In this article I dig deep into the immediate aftermath of Hurricane Harvey on the Gulf Coast. The flooding impact on Houston and surrounding areas has yet to receive formal disaster declaration at the time of writing. Due to the temporal nature of this event and how quickly things change on the internet I've included a lot more screen shots than I normally do. Apologies in advance.

Putting yourself in the shoes of a business owner affected by disaster

Imagine for a moment you run a business in Texas’ Gulf Coast. Right in the firing line of 130 mile an hour winds.

You were smart, you followed the mandatory evacuation and safeguarded your family. One of your friends who owns a business around the corner from yours grabs your attention. By some miracle her cell phone has picked up reception. She passes it to you. It shows a social media a story about where your businesses were based. It’s not good.

Together you start Googling to find out what support the government has activated for businesses like yours.

What do you find?

Understandably results are news related. But two government results manage to sneak in.

Hurricane Harvey search results

The second result is from Texas’ Health and Human Services department. Despite using the word “business” in my search term this page is only of use for citizens.

The fifth result from the Federal Emergency Management Agency (FEMA) is at least a foot in the door. It announces via media statement that President Trump has declared a range of federal assistance for citizens and businesses.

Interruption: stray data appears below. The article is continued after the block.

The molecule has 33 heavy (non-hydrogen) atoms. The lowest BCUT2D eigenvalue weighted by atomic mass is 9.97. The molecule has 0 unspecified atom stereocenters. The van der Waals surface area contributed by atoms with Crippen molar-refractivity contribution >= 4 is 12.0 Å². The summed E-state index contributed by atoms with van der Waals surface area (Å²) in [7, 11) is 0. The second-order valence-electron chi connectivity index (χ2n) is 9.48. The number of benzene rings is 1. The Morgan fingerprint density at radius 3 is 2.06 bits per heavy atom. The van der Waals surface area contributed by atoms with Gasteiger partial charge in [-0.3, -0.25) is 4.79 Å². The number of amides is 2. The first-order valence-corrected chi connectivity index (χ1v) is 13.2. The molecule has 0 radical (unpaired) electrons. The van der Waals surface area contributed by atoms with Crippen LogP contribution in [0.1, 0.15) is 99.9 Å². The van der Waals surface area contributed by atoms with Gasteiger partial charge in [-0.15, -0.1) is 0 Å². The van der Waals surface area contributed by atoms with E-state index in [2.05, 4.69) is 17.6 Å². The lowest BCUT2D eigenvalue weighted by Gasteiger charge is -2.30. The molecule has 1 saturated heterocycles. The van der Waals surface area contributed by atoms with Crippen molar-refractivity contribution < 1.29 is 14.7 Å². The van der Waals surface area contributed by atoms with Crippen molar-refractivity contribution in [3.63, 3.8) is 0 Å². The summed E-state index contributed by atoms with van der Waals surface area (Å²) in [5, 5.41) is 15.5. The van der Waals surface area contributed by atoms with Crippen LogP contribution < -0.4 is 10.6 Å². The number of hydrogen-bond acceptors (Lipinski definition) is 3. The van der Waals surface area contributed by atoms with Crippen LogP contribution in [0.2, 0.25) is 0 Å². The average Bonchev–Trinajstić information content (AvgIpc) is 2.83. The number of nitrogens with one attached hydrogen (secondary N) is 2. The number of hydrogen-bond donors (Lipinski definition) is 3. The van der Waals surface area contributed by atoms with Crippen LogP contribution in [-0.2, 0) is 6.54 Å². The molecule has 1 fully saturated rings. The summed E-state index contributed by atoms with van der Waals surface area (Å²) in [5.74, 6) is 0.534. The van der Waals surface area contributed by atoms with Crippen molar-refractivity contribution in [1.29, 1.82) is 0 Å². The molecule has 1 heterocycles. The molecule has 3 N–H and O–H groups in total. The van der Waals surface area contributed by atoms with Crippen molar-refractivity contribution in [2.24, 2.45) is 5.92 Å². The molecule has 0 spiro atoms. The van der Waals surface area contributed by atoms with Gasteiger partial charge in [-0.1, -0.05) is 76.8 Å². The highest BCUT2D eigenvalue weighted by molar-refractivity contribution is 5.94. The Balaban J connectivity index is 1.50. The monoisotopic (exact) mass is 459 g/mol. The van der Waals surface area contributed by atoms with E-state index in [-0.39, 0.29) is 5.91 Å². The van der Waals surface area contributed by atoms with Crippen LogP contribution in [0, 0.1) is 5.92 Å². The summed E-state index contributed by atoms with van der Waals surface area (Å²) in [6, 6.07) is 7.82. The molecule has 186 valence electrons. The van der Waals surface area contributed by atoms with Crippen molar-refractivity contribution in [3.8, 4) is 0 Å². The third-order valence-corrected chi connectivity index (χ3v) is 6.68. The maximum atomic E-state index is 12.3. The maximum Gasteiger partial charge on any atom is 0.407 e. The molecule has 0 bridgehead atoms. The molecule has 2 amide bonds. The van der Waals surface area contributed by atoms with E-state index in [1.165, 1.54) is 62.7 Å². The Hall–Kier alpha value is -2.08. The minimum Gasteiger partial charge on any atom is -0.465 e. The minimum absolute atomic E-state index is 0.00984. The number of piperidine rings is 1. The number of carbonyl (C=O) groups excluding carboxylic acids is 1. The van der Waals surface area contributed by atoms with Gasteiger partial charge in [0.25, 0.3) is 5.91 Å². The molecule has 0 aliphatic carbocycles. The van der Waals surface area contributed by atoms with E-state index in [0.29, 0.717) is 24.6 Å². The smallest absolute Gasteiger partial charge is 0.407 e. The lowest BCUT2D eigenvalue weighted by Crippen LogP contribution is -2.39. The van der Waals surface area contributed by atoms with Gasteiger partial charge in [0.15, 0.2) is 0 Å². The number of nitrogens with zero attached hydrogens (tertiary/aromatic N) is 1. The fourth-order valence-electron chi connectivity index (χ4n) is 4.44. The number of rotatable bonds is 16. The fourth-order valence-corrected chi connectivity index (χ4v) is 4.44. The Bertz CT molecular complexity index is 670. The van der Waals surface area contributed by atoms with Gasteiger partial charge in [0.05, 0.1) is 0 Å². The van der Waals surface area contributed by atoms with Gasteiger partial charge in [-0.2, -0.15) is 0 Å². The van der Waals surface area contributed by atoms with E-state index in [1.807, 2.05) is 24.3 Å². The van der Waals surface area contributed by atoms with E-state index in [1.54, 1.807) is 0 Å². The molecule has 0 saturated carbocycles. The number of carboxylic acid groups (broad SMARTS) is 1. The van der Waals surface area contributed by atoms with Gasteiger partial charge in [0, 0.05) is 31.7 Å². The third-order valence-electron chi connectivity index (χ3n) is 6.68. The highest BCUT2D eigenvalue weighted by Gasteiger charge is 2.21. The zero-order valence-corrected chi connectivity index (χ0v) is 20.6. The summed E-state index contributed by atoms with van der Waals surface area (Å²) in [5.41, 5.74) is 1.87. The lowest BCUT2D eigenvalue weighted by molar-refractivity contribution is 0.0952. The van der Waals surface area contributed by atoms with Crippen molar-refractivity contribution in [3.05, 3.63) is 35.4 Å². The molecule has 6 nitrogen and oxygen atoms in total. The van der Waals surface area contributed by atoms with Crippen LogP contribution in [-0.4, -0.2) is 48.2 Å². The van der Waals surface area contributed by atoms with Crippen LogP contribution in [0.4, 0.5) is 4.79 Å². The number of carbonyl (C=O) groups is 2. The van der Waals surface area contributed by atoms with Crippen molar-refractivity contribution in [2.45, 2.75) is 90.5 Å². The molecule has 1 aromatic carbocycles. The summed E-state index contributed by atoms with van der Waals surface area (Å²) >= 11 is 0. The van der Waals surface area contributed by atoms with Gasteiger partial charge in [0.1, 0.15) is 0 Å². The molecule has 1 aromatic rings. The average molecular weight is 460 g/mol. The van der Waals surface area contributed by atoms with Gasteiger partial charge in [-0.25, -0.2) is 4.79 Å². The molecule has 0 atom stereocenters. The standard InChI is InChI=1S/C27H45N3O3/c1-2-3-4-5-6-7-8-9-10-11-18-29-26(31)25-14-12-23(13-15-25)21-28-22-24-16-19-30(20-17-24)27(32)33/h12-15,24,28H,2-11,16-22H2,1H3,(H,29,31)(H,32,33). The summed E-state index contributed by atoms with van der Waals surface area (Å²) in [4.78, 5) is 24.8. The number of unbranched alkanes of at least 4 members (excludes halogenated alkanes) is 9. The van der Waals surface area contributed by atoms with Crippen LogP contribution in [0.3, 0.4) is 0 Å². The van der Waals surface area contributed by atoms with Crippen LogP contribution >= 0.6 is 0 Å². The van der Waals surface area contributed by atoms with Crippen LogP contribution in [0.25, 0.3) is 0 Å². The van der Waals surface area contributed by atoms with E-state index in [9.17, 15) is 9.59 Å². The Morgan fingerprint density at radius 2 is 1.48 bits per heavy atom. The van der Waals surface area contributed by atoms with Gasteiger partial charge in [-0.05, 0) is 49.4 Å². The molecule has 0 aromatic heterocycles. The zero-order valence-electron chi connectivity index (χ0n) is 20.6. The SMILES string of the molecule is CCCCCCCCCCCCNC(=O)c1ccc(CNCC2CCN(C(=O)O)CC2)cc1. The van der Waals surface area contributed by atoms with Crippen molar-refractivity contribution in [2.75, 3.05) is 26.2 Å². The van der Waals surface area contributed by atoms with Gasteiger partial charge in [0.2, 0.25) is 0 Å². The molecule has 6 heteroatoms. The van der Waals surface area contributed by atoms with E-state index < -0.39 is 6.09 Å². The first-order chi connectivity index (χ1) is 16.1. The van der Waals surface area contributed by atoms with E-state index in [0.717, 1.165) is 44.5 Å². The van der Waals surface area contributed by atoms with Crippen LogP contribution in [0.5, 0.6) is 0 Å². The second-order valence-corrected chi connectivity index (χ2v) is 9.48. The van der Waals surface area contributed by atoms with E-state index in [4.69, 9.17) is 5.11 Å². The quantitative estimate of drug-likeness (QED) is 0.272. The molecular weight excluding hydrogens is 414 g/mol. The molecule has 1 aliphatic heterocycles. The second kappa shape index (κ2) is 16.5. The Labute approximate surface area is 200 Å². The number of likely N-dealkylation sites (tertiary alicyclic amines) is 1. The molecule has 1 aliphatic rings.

While the page isn’t exactly a one-stop shop for impacted businesses it does what it needs to do; link off to https://www.disasterassistance.gov/.

DisasterAssistance.gov

DisasterAssist.gov during Hurricane Harvey

What bamboozles me is the lack of any call to action about Hurricane Harvey assistance on this home page. Three days after President Trump’s declaration here is literally nothing on the page.

There are two prominent alerts though. The National Flood Insurance Program link takes you to a page saying FEMA are developing a new website for floods and has information about the program. But with the page last updated over a month ago, and with no reference to whether this applies to Hurricane Harvey, business owners are left hanging.

Worse is the second alert: a series of searchable resources for community leaders across the nation. But again this had no specific information about the current disaster and seems to be a website drive purely by search results. That works well for Google. I haven’t seen many governments make a success of that though!

The homepage though does still get you to what you need. You just need to work for it.

The prominent “Find Assistance” link takes you to a general diagnostic tool where the most you can find for businesses is loan information.

To find any Hurricane Harvey specific information you need to drill down to the county (local government) level. This can be discovered through the search box above or a map of the United States at the state level which you can drill down to.

Information about Hurricane Harvey on DisasterAssist.gov

What makes this concerning at this point is the lack of support assistance. The FEMA media statement I discussed earlier says:

President Donald J. Trump issued a Major Disaster Declaration for the state of Texas, making federal funding available for emergency work and to affected individuals and businesses owners who sustain damage as a result of the storm.

The disaster declaration then goes onto say:

Individuals and business owners who sustain losses in the designated area can begin applying for assistance by registering online at www.DisasterAssistance.gov

But wearing the hat of the Texan business owner impacted by Harvey I just did that. And we’re back to square one. No assistance available.